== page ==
Tag Archives: george r.r. martin

Here at the End of All Things

Illustration by Kjell Reigstad, based on cartography by Dyson Logos.

Adrian Daub | Longreads | August 2017 | 20 minutes (5,033 words)

1.

“The following Generations, who were not so fond of the Study of Cartography as their Forebears had been, saw that that vast Map was Useless, and not without some Pitilessness was it, that they delivered it up to the Inclemencies of Sun and Winters. In the Deserts of the West, still today, there are Tattered Ruins of that Map, inhabited by Animals and Beggars […].”

— Jorge Luis Borges, “On Exactitude in Science”

I spent my adolescence around maps of places that didn’t exist. An older cousin read The Lord of the Rings over the course of a hot summer when I was nine, and I watched in fascination as he traced the Fellowship’s progress across the foldout map that came with the book in those days. This, I decided, had to be what grown-up reading looked like.

Maps were my entrée into geek life, and they remained the medium through which geekdom moved: beat-up paperbacks handed around between school friends, boxed sets at the local game store — we probably spent about as much time poring over maps as we did reading or dreaming up the stories that took place within the worlds they represented. The science fiction we read did without them, but any cover featuring a dragon, a many-turreted castle, or a woman in a leather bra suggested you’d find a map the moment you peeked inside the book.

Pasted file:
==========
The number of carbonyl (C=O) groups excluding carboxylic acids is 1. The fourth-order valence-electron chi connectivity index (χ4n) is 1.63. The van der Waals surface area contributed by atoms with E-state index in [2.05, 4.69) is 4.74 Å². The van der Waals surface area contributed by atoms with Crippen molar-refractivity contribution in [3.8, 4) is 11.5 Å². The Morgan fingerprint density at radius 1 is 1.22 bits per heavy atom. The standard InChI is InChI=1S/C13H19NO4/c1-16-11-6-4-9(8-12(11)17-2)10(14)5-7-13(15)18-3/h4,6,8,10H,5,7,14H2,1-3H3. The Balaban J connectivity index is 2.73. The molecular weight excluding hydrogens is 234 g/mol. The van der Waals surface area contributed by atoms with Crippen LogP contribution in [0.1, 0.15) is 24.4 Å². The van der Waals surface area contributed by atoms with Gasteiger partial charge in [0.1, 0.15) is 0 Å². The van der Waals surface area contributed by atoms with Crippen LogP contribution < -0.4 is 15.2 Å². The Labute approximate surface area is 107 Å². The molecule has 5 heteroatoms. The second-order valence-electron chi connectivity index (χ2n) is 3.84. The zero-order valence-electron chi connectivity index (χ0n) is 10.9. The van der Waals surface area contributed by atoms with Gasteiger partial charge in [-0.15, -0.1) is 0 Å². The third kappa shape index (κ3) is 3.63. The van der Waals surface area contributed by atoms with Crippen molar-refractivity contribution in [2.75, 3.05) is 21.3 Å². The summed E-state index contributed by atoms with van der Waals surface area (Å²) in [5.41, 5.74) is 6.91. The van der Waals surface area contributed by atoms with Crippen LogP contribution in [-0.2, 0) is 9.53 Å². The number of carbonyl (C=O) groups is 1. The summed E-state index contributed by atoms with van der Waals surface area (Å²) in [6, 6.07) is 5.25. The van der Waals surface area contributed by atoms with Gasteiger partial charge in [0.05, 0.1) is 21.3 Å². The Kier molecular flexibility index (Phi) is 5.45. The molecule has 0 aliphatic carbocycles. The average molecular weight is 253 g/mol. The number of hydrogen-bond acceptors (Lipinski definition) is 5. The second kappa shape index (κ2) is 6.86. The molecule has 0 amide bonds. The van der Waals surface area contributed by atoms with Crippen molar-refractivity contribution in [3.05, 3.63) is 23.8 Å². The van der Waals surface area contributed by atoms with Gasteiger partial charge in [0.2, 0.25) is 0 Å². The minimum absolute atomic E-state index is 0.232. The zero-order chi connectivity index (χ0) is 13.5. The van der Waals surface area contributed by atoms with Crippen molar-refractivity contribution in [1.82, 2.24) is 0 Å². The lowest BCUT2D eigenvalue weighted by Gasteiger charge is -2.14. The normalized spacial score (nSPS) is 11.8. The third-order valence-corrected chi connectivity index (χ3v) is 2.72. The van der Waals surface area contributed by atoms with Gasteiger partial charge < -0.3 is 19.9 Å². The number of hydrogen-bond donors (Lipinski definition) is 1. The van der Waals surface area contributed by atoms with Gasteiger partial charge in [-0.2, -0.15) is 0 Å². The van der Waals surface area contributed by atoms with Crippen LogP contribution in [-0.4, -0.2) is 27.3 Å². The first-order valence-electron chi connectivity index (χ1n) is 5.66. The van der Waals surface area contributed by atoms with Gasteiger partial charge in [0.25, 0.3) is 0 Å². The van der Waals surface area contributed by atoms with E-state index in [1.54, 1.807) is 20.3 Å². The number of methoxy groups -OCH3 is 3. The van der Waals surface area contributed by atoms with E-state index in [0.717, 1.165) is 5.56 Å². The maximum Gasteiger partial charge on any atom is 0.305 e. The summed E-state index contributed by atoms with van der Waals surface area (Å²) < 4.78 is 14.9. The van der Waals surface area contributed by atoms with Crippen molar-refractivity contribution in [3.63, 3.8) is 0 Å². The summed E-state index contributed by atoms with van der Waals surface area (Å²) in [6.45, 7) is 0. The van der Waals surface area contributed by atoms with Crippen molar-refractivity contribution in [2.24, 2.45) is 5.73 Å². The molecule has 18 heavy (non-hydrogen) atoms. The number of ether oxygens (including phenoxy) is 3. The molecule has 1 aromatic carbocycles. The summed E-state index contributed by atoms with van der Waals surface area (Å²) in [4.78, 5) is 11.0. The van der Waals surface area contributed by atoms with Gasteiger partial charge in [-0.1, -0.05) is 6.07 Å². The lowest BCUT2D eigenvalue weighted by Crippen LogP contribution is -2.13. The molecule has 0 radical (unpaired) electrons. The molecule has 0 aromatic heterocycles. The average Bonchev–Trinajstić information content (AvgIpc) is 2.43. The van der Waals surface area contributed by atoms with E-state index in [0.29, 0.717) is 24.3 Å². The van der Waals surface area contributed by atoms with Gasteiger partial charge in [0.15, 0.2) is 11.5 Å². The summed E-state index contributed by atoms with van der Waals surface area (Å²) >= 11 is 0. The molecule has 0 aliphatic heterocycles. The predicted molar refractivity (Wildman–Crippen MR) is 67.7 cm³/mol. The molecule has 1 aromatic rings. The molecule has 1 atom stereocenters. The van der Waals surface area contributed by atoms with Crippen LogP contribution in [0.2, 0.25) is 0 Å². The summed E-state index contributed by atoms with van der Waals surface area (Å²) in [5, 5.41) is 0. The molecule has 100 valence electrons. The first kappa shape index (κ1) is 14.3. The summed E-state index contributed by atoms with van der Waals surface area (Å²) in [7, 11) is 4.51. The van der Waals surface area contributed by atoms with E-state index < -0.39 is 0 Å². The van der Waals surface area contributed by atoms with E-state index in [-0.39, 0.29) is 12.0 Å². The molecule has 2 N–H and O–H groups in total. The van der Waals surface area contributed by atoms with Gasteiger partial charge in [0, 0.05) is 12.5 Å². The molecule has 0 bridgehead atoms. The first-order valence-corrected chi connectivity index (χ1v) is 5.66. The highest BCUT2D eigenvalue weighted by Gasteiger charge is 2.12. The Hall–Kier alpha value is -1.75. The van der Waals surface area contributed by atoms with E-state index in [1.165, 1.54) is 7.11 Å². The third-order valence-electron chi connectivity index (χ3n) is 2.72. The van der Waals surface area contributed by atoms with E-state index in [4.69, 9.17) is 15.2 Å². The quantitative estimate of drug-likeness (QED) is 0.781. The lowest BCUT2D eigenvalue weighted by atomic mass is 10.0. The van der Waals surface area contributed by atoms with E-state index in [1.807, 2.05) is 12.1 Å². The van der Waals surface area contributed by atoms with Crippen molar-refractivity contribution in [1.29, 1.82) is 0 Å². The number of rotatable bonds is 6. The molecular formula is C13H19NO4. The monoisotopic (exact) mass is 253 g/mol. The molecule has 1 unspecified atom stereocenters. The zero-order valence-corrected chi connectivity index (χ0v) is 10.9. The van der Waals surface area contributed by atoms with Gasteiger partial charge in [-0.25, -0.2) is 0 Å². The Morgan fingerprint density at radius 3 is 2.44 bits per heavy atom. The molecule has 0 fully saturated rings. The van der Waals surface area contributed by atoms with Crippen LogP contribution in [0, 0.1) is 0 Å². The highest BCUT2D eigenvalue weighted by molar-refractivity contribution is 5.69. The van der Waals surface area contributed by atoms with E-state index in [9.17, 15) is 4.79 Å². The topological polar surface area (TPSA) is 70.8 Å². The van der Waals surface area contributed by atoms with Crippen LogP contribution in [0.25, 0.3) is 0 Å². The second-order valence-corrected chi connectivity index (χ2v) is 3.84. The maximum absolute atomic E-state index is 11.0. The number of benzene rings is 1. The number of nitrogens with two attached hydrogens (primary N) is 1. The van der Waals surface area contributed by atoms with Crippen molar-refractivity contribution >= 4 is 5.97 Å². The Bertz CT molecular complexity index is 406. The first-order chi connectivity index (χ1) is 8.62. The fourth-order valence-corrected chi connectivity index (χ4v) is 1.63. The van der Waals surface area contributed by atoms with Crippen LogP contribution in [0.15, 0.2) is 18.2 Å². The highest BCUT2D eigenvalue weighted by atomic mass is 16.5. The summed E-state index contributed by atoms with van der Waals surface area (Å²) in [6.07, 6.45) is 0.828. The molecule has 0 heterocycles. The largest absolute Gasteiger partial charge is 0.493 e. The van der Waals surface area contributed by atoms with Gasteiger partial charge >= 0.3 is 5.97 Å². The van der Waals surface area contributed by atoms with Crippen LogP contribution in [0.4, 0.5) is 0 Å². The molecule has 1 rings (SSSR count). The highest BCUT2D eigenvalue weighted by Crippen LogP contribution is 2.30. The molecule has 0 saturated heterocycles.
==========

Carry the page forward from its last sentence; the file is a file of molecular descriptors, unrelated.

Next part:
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'You Hollywood Idiots!' George R.R. Martin on Collaboration and the Creative Process

I think the look of the show is great. There was a bit of an adjustment for me. I had been living with these characters and this world since 1991, so I had close to twenty years of pictures in my head of what these characters looked like, and the banners and the castles, and of course it doesn’t look like that. But that’s fine. It does take a bit of adjustment on the writer’s part but I’m not one of these writers who go crazy and says, “I described six buttons on the jacket and you put eight buttons on the jacket, you Hollywood idiots!” I’ve seen too many writers like that when I was on the other side, in Hollywood. When you work in television or film, it is a collaborative medium, and you have to allow the other collaborators to bring their own creative impulse to it, too.

Game of Thrones author George R.R. Martin, in an in-depth interview with Vanity Fair’s Jim Windolf, about the HBO show, his progress on completing the seven-book series, and working inside and outside Hollywood. Read more on Martin and Game of Thrones.